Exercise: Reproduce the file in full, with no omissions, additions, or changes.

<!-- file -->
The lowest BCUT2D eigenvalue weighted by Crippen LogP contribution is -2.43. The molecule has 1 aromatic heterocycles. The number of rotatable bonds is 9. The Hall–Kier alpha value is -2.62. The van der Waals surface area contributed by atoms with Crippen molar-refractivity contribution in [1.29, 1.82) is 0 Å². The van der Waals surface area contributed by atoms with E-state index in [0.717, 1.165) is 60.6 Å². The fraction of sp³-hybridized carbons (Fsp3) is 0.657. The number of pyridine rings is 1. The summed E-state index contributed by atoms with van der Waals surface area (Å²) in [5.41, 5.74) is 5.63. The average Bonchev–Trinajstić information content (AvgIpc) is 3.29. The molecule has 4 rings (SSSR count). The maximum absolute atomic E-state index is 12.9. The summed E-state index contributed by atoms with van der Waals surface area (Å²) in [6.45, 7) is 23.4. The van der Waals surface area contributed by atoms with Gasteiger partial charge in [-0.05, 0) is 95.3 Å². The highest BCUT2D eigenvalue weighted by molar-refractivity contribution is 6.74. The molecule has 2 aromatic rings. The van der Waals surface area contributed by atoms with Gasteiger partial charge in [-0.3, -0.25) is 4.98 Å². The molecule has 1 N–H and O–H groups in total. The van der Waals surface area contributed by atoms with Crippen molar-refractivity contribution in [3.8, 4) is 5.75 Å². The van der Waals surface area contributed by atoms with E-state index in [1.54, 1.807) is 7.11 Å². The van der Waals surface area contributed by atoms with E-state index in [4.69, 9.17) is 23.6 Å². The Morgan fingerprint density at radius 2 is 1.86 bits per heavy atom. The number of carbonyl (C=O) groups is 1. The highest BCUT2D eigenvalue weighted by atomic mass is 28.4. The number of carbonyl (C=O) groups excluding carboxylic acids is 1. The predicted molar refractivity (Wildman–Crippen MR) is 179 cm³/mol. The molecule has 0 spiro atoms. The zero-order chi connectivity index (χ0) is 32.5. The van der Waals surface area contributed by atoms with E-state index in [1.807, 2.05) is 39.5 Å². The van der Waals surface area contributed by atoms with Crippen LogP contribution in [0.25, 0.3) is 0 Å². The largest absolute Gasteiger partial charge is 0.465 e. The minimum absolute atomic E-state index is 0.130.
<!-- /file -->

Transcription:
The lowest BCUT2D eigenvalue weighted by Crippen LogP contribution is -2.43. The molecule has 1 aromatic heterocycles. The number of rotatable bonds is 9. The Hall–Kier alpha value is -2.62. The van der Waals surface area contributed by atoms with Crippen molar-refractivity contribution in [1.29, 1.82) is 0 Å². The van der Waals surface area contributed by atoms with E-state index in [0.717, 1.165) is 60.6 Å². The fraction of sp³-hybridized carbons (Fsp3) is 0.657. The number of pyridine rings is 1. The summed E-state index contributed by atoms with van der Waals surface area (Å²) in [5.41, 5.74) is 5.63. The average Bonchev–Trinajstić information content (AvgIpc) is 3.29. The molecule has 4 rings (SSSR count). The maximum absolute atomic E-state index is 12.9. The summed E-state index contributed by atoms with van der Waals surface area (Å²) in [6.45, 7) is 23.4. The van der Waals surface area contributed by atoms with Gasteiger partial charge in [-0.05, 0) is 95.3 Å². The highest BCUT2D eigenvalue weighted by molar-refractivity contribution is 6.74. The molecule has 2 aromatic rings. The van der Waals surface area contributed by atoms with Gasteiger partial charge in [-0.3, -0.25) is 4.98 Å². The molecule has 1 N–H and O–H groups in total. The van der Waals surface area contributed by atoms with Crippen molar-refractivity contribution in [3.8, 4) is 5.75 Å². The van der Waals surface area contributed by atoms with E-state index in [1.54, 1.807) is 7.11 Å². The van der Waals surface area contributed by atoms with E-state index in [4.69, 9.17) is 23.6 Å². The Morgan fingerprint density at radius 2 is 1.86 bits per heavy atom. The number of carbonyl (C=O) groups is 1. The highest BCUT2D eigenvalue weighted by atomic mass is 28.4. The number of carbonyl (C=O) groups excluding carboxylic acids is 1. The predicted molar refractivity (Wildman–Crippen MR) is 179 cm³/mol. The molecule has 0 spiro atoms. The zero-order chi connectivity index (χ0) is 32.5. The van der Waals surface area contributed by atoms with E-state index in [1.807, 2.05) is 39.5 Å². The van der Waals surface area contributed by atoms with Crippen LogP contribution in [0.25, 0.3) is 0 Å². The largest absolute Gasteiger partial charge is 0.465 e. The minimum absolute atomic E-state index is 0.130.